For over a century, archaeologists have argued over the original purpose of the strange looking object shown above, which was discovered in 1906 in the tomb of the ancient Egyptian architect Kha. Now, an Italian physicist claims to have deduced the artifact's true function:She says it's the world's first known protractor.

If the strange-looking object doesn't immediately bring to mind a protractor â€” the flat, metal or plastic, typically half-disc drawing tool used to measure angles â€” don't be alarmed; since its discovery, it hasn't reminded anyone else of one, either. (Ernesto Schiaparelli, the archaeologist who first discovered the artifact, believed it to be the case for a balancing scale.)

But Amelia Sparavigna, a physicist at Turin Polytechnic in Italy, believes that the complex patterns adorning the object â€“ long believed to serve merely as decoration â€” actually serve a functional purpose, as well. Sparavigna describes the patterns, pictured below, as follows:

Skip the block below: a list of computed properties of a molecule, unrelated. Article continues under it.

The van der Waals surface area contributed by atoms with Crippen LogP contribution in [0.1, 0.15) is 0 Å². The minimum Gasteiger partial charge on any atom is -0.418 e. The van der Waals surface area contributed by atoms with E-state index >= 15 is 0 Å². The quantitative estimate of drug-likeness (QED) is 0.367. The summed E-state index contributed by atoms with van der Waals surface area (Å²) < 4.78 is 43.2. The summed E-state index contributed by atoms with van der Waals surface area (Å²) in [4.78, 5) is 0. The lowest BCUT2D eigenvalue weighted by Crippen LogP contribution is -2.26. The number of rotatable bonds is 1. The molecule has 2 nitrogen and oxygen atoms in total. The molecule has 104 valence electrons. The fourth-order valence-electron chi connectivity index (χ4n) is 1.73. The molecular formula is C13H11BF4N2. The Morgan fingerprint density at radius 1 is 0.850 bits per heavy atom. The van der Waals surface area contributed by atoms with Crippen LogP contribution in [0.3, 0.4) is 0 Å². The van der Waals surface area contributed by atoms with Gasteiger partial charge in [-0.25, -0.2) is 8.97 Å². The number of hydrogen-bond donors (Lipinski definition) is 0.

The [inner]decoration of the object of Kha is quite complex: it has 16-fold symmetry, looking as a compass rose with 16 leaves. Outside this rose, there is a polygonal line of 18 corners, pointing outwards. They correspond to the same number of corners (pointing inwards). That is we have a [polygonal line] with 36 corners.

The sixteen petals of the inner rose pattern divide the object's circular projection into sixteenths â€“ an important fraction featured prominently in a system of calculation commonly used by ancient Egyptians. The Egyptians also placed great significance in the number 36, which they originally associated with the 36 small groups of stars (now call decans) that they observed appearing over the nighttime horizon throughout every rotation of the earth. According to Sparavigna:

The use of 1/16 fraction, the coincidence of the number of corners with that of decans, and the fact that the decoration was engraved on the instrument of an architect, [suggest] that this object had been used as a protractor instrument with two scales, one based on Egyptian fractions, the other based on decans

However, members of the archaeological community remain skeptical. Kate Spence, a Cambridge archaeologist who specializes in ancient Egyptian architecture, cites the lack of precision of the artifact's decorative markings as proof that the Egyptians would never have used the object as a measuring instrument, stating succinctly: "When the Egyptians want to be precise, they are."